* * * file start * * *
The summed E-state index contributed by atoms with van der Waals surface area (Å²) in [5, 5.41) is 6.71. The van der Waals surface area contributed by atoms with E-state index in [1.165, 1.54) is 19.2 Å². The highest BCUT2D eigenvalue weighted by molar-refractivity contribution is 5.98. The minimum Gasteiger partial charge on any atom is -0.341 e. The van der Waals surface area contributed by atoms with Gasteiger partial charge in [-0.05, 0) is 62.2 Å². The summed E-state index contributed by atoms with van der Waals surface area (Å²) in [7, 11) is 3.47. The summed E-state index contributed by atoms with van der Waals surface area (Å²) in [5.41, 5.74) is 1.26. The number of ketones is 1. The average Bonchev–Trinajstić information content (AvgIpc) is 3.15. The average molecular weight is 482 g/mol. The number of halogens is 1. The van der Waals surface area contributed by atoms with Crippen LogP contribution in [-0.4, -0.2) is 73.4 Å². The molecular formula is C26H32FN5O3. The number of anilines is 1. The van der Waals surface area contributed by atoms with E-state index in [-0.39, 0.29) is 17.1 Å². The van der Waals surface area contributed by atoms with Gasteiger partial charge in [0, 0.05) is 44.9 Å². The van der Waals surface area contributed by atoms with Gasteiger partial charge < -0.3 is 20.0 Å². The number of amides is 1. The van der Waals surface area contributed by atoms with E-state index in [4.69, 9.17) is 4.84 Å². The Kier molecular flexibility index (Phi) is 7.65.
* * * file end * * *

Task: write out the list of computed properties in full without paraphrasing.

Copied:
The summed E-state index contributed by atoms with van der Waals surface area (Å²) in [5, 5.41) is 6.71. The van der Waals surface area contributed by atoms with E-state index in [1.165, 1.54) is 19.2 Å². The highest BCUT2D eigenvalue weighted by molar-refractivity contribution is 5.98. The minimum Gasteiger partial charge on any atom is -0.341 e. The van der Waals surface area contributed by atoms with Gasteiger partial charge in [-0.05, 0) is 62.2 Å². The summed E-state index contributed by atoms with van der Waals surface area (Å²) in [7, 11) is 3.47. The summed E-state index contributed by atoms with van der Waals surface area (Å²) in [5.41, 5.74) is 1.26. The number of ketones is 1. The average Bonchev–Trinajstić information content (AvgIpc) is 3.15. The average molecular weight is 482 g/mol. The number of halogens is 1. The van der Waals surface area contributed by atoms with Crippen LogP contribution in [-0.4, -0.2) is 73.4 Å². The molecular formula is C26H32FN5O3. The number of anilines is 1. The van der Waals surface area contributed by atoms with E-state index in [-0.39, 0.29) is 17.1 Å². The van der Waals surface area contributed by atoms with Gasteiger partial charge in [0, 0.05) is 44.9 Å². The van der Waals surface area contributed by atoms with Gasteiger partial charge < -0.3 is 20.0 Å². The number of amides is 1. The van der Waals surface area contributed by atoms with E-state index in [4.69, 9.17) is 4.84 Å². The Kier molecular flexibility index (Phi) is 7.65.